FIG. 7 is a schematic view illustrating the rotor and windshield assembly in their relative operative positions during light and moderate winds.
FIG. 8 is a top plan schematic view illustrating the rotor and windshield assembly in their relative positions during high velocity wind conditions.
FIG. 9 is an enlarged fragmentary vertical sectional view illustrating the lower bearing assembly of the rotor.
FIG. 10 is a fragmentary enlarged vertical sectional view illustrating the base support track and one of the windshield assembly mounted rollers by which axial downward gravity forces acting upon the windshield assembly are opposed.
FIG. 11 is a perspective view of the windmill rotor and shaft assembly including an enlarged ring gear for driving multiple generators.
FIG. 12 is a perspective view showing more detail of the ring and spur gears.
FIG. 13 is a side plan view of the windmill support structure illustrating the more stable shape of a cone or truncated pyramid.
FIG. 14 is yet another perspective view of the windmill windshield assembly including the windshield control and wind booster panel as well as the balancer vane thereof.
DETAILED DESCRIPTION OF THE INVENTION
Referring now more specifically to the drawings the numeral 10 generally designates the vertical axis windmill of the instant invention. The windmill 10 includes a lower base frame assembly referred to in general by the reference numeral 12 and an upright tubular or angle iron support framework referred to in general by the reference numeral 14 supported from the base frame assembly 12. In addition, the upper end of the framework 14 supports an upper frame assembly referred to in general by the reference numeral 16.
The base frame assembly 12 includes a central portion 18 from which an upstanding cylindrical bearing journal 20 is supported. A sleeve bearing 22 carried by the lower end of the central shaft 24 of a rotor assembly referred to in general by the reference numeral 26 is journalled by the sleeve bearing 22 from the bearing journal 20 and the bearing journal 20 also rotatably journals a cylindrical hub 28 supported by radial arms 30 from the lower end of a windshield assembly referred to in general by the reference numeral 32. The upper frame assembly 16 similarly rotatably journals the upper end of the shaft 24 and an upper hub 36 supported from the upper end of the windshield assembly 32 by radial arms 38.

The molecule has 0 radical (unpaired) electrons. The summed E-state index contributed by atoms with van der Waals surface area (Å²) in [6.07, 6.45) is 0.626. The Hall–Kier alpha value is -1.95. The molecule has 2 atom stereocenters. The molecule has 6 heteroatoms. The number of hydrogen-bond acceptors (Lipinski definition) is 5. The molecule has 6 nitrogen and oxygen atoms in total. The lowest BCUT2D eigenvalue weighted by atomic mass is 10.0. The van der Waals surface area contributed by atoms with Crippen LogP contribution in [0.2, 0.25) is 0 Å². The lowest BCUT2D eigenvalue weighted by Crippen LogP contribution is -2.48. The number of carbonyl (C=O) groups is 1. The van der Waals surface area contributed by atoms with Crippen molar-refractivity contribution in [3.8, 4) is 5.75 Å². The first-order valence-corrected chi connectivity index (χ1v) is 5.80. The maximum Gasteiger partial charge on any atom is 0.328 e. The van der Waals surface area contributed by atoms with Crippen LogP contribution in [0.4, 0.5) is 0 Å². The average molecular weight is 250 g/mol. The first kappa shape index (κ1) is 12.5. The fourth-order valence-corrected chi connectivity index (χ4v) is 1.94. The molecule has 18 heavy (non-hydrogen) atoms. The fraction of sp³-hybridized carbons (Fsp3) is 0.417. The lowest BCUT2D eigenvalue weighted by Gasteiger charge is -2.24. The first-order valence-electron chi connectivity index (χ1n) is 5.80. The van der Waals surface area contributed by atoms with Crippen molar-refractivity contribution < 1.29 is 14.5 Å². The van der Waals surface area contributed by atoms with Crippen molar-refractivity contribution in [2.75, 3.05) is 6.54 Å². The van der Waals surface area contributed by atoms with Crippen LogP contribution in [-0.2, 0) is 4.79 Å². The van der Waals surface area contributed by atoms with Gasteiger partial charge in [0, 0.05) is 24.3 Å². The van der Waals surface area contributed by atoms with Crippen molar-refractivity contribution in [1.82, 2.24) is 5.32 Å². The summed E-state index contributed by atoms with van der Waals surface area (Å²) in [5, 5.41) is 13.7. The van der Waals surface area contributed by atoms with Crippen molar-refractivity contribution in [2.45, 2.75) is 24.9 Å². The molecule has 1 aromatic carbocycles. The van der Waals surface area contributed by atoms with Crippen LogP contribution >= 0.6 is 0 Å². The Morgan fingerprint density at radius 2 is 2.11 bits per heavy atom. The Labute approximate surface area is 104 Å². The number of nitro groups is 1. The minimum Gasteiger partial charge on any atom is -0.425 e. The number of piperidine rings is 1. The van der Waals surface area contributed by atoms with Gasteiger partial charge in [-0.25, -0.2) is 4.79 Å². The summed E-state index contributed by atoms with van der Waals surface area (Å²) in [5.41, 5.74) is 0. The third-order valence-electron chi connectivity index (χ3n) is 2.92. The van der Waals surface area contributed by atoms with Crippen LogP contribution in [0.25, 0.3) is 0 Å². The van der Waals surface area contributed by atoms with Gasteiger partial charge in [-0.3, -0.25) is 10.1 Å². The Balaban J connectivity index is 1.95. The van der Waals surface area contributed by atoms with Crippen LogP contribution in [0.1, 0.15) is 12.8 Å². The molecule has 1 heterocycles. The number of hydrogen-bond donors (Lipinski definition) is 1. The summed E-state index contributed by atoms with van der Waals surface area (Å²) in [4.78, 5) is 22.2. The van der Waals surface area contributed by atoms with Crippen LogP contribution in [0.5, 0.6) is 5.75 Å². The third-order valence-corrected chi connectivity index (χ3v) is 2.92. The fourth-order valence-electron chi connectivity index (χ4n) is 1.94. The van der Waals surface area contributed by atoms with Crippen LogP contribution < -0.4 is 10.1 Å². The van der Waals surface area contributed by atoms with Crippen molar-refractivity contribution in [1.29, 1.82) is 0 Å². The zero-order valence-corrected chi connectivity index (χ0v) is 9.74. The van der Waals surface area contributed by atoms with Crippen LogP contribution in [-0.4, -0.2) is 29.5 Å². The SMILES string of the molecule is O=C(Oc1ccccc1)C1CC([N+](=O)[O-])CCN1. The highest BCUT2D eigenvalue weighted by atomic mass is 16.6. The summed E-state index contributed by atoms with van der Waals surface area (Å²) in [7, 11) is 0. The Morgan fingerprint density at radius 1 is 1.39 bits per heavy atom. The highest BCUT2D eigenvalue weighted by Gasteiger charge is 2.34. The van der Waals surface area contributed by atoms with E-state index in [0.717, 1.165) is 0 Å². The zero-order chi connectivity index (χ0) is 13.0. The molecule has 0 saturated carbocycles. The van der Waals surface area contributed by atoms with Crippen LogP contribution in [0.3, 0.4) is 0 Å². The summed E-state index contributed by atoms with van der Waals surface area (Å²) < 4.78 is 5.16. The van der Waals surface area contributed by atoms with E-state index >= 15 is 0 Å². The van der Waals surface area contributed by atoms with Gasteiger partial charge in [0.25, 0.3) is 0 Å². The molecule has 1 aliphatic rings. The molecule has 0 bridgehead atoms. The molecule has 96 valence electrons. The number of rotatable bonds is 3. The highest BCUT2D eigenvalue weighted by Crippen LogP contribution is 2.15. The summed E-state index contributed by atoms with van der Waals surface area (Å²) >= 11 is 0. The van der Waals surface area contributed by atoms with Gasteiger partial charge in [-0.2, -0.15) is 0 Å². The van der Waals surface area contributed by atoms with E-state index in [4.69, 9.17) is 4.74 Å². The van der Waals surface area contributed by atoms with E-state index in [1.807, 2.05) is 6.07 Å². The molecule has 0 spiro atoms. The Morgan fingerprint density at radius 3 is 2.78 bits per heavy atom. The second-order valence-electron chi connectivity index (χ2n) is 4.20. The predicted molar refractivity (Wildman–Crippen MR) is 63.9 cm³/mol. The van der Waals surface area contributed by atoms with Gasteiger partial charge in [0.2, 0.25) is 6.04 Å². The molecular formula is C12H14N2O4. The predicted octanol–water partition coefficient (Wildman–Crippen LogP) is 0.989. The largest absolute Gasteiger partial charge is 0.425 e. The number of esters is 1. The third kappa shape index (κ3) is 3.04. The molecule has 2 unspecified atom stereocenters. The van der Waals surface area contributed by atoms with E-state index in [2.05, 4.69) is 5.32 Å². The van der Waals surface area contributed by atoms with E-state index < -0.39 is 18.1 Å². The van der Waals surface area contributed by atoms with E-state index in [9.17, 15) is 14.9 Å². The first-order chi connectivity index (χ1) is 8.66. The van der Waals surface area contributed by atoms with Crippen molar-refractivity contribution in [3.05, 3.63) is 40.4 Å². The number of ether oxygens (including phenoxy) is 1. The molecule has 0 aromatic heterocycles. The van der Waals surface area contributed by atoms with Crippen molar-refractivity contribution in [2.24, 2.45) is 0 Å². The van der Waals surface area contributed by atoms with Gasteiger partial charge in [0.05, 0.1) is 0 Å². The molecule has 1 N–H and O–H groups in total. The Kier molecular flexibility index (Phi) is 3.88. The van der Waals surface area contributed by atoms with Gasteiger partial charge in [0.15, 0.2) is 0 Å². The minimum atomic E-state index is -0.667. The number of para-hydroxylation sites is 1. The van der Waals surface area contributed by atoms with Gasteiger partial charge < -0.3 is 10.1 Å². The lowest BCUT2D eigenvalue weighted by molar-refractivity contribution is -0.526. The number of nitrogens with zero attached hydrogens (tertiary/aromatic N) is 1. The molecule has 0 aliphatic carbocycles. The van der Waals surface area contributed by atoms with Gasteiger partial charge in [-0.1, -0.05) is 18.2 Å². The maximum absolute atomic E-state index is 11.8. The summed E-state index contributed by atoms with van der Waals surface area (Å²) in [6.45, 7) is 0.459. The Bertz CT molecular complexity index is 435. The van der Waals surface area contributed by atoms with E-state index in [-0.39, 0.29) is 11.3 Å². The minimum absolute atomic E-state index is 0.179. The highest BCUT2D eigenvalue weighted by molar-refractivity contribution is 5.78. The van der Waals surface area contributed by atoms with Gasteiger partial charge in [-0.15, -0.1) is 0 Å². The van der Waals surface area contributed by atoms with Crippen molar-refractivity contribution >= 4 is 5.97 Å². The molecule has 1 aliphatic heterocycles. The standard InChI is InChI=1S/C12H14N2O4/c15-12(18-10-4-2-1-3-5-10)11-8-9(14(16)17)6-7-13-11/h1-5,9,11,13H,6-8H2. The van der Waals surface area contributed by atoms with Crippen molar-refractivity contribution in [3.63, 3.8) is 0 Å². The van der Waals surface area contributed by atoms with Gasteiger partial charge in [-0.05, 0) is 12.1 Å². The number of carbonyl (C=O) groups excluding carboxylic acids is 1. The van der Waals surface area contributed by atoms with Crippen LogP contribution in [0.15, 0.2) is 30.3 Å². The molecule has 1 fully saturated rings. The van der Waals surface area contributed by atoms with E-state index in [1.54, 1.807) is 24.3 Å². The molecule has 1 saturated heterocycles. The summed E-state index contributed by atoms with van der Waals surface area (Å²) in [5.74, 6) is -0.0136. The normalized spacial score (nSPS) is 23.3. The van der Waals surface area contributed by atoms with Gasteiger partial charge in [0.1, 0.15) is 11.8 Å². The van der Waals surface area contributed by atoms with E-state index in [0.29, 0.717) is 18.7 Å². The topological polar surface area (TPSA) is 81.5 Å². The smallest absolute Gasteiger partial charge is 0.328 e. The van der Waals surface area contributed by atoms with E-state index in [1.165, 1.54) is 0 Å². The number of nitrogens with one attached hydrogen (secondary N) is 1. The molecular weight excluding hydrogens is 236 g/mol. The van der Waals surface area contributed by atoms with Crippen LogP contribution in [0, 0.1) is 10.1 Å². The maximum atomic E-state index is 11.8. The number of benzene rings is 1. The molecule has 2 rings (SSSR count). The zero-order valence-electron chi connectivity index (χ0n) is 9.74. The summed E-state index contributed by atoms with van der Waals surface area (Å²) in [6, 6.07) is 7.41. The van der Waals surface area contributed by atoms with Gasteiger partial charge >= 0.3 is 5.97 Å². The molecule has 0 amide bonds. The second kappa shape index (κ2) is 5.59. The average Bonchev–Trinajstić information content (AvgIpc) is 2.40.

The rotor assembly 26 includes four generally radially projecting blades 40 substantially paralleling the shaft 24 and the windshield assembly 32 includes upper and lower end rings 42 and 44 as well as an intermediate height ring 46. The outer ends of the arms 30 are anchored relative to equally circumferentially spaced portions of the ring 44 and the outer ends of the arm 38 are anchored relative to corresponding equally circumferentially spaced portions of the ring 42. In addition, the windshield assembly 32 includes a substantially semi-cylindrical wind-shielding portion 48 extending the full length thereof and secured to the rings 42, 44 and 46 and the peripheral portions of the rings 42, 44 and 46 toward which the wind-shielding portion 48 opens support an elongated wind booster and windshield positioning panel 50. Also, the upper and lower rings 42 and 44 mount generally radially outwardly projecting and longitudinally slotted support arms 52 and 54 from which a balance vane 56 opposite the panel 50 is supported. The upper and lower ends of the vane 56 are mounted to the arms 52 and 54 by fasteners 58 passed through slots in the arms 52 and 54. Accordingly, the radial spacing of the balance vane 56 from the center axis of the shaft 24 may be adjusted.
The base frame assembly 12 includes a circular track 60 upon which depending support wheels 62 supported from the lower ring 44 are rollingly engaged. In this manner, the hubs 28 function merely as radial thrust bearings and need not also function as axial thrust bearings. In addition, the lower end of the ring 44 includes a circumferentially extending rack gear 64 with which a spur gear 66 mounted on the output shaft of a reversibly controllable electric motor 68 is meshed. The motor 68 is stationarily supported from the base frame assembly 12 in any convenient manner. It will be noted that the base frame assembly 12 includes radial bracing members 70 for the track 60 as well as substantially tangential bracing members 72.
The upper portion of the windshield assembly ring 42 defines a circular track with which wheels 78 journalled from the upper end of the assembly 12 are rollingly engaged. Further, the upper end of the windshield assembly 32 includes an upwardly projecting frame assembly referred to in general by the reference numeral 80 and one side portion of the base end of a wind vane 82 is pivotally mounted from the frame 80 as at 84 for angular displacement about an upstanding axis and the other side of the base end of the wind vane 82 abuts the frame assembly 80 and is biased there toward by expansion springs 86.